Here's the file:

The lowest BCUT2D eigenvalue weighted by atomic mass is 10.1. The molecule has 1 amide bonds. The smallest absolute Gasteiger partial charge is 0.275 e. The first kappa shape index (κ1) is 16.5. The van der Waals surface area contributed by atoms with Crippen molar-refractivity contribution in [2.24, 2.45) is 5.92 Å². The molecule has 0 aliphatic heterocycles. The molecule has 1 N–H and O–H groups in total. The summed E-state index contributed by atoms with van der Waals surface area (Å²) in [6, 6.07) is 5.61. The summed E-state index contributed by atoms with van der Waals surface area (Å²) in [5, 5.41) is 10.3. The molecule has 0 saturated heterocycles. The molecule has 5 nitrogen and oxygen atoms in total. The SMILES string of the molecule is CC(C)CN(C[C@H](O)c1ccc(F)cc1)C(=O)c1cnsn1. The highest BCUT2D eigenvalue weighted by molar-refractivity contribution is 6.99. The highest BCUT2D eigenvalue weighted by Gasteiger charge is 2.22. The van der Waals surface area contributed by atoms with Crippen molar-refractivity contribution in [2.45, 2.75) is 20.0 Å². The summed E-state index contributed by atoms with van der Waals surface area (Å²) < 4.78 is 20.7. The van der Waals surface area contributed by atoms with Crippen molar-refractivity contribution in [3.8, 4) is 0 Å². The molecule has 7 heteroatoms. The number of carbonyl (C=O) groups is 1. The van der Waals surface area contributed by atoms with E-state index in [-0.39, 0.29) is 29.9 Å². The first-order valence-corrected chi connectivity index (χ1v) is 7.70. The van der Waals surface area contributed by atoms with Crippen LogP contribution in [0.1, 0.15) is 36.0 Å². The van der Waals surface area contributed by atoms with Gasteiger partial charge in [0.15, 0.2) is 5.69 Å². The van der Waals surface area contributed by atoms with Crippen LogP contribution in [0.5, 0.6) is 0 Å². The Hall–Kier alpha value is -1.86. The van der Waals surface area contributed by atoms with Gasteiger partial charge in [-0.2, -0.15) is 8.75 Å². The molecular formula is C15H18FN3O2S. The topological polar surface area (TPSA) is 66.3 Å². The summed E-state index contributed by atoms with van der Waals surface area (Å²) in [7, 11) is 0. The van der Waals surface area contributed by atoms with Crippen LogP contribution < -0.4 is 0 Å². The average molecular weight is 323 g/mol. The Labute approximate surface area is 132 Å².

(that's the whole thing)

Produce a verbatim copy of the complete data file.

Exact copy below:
The lowest BCUT2D eigenvalue weighted by atomic mass is 10.1. The molecule has 1 amide bonds. The smallest absolute Gasteiger partial charge is 0.275 e. The first kappa shape index (κ1) is 16.5. The van der Waals surface area contributed by atoms with Crippen molar-refractivity contribution in [2.24, 2.45) is 5.92 Å². The molecule has 0 aliphatic heterocycles. The molecule has 1 N–H and O–H groups in total. The summed E-state index contributed by atoms with van der Waals surface area (Å²) in [6, 6.07) is 5.61. The summed E-state index contributed by atoms with van der Waals surface area (Å²) in [5, 5.41) is 10.3. The molecule has 0 saturated heterocycles. The molecule has 5 nitrogen and oxygen atoms in total. The SMILES string of the molecule is CC(C)CN(C[C@H](O)c1ccc(F)cc1)C(=O)c1cnsn1. The highest BCUT2D eigenvalue weighted by molar-refractivity contribution is 6.99. The highest BCUT2D eigenvalue weighted by Gasteiger charge is 2.22. The van der Waals surface area contributed by atoms with Crippen molar-refractivity contribution in [2.45, 2.75) is 20.0 Å². The summed E-state index contributed by atoms with van der Waals surface area (Å²) < 4.78 is 20.7. The van der Waals surface area contributed by atoms with Crippen molar-refractivity contribution in [3.8, 4) is 0 Å². The molecule has 7 heteroatoms. The number of carbonyl (C=O) groups is 1. The van der Waals surface area contributed by atoms with E-state index in [-0.39, 0.29) is 29.9 Å². The first-order valence-corrected chi connectivity index (χ1v) is 7.70. The van der Waals surface area contributed by atoms with Crippen LogP contribution in [0.1, 0.15) is 36.0 Å². The van der Waals surface area contributed by atoms with Gasteiger partial charge in [0.15, 0.2) is 5.69 Å². The van der Waals surface area contributed by atoms with Crippen LogP contribution in [0.5, 0.6) is 0 Å². The Hall–Kier alpha value is -1.86. The van der Waals surface area contributed by atoms with Gasteiger partial charge in [-0.2, -0.15) is 8.75 Å². The molecular formula is C15H18FN3O2S. The topological polar surface area (TPSA) is 66.3 Å². The summed E-state index contributed by atoms with van der Waals surface area (Å²) in [7, 11) is 0. The van der Waals surface area contributed by atoms with Crippen LogP contribution < -0.4 is 0 Å². The average molecular weight is 323 g/mol. The Labute approximate surface area is 132 Å².